1. Limited time only! Sign up for a free 30min personal tutor trial with Chegg Tutors
    Dismiss Notice
Dismiss Notice
Join Physics Forums Today!
The friendliest, high quality science and math community on the planet! Everyone who loves science is here!

Necessity for action to be a Lorentz scalar

  1. Aug 12, 2014 #1

    On p.573 of Jackson 2nd Ed. (section 12.1), he says, "From the first postulate of special relativity the action integral must be a Lorentz scalar because the equations of motion are determined by the extremum condition, [itex]\delta A=0[/itex]."

    I agree that if the action is a Lorentz scalar, then that is sufficient to assure that the equations of motion are the same in all frames: Lorentz scalar, so Lorentz invariant, so action is minimized in all frames when it is minimized in one frame, since it is the same in all frames as it is in that one frame.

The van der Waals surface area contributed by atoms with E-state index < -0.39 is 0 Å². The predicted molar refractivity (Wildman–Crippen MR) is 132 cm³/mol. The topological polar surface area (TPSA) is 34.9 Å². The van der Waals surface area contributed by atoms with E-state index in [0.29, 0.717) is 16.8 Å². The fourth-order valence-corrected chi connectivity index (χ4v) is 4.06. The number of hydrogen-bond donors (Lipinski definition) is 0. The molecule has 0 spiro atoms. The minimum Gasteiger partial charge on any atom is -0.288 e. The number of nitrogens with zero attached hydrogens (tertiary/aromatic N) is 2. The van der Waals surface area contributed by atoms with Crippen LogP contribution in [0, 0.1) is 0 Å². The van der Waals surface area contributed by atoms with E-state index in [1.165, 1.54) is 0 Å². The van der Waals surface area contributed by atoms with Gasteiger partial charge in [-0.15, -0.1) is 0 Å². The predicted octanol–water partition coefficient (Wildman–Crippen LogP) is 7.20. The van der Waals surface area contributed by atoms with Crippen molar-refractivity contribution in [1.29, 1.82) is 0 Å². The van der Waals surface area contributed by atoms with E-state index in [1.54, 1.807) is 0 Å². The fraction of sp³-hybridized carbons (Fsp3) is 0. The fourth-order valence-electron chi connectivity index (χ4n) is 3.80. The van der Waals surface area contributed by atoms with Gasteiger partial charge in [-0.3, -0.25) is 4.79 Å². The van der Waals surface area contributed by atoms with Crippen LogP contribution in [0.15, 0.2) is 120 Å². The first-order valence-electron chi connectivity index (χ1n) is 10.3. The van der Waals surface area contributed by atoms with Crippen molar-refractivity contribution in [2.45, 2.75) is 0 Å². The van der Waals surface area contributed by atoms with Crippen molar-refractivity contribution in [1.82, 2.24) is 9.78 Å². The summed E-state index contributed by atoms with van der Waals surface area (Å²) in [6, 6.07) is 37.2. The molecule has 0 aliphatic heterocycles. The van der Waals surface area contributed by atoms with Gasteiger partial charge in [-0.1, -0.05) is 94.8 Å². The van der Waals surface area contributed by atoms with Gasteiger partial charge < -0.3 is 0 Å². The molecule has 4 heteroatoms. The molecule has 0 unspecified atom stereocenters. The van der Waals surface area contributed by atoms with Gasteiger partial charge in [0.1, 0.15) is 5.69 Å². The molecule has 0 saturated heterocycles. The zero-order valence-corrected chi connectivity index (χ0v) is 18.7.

However, Jackson seems to imply not only that it is sufficient, but that it is necessary as well. I do not see why this is the case - it seems that the action could vary from frame to frame, but still be minimized in all frames, resulting in the same equation of motion in all frames.

    Is inter-frame invariance of the action necessary, and if so why?

    Thanks very much for any help that you can give.

    -HJ Farnsworth
  2. jcsd
  3. Aug 13, 2014 #2


    User Avatar
    Science Advisor
    Gold Member
    2017 Award

    You are completely right! In order for the equations of motion to be invariant around the stationary point, not the action itself must be invariant but only its variation.

    Example: Take the electromagnetic potentials in Coulomb gauge and write down the corresponding action by working in the constraint with a Lagrange multiplier. This action is not Lorentz invariant, but the equations of motion, Maxwell's equations, are!
  4. Aug 14, 2014 #3
    Excellent, thank you very much!
Share this great discussion with others via Reddit, Google+, Twitter, or Facebook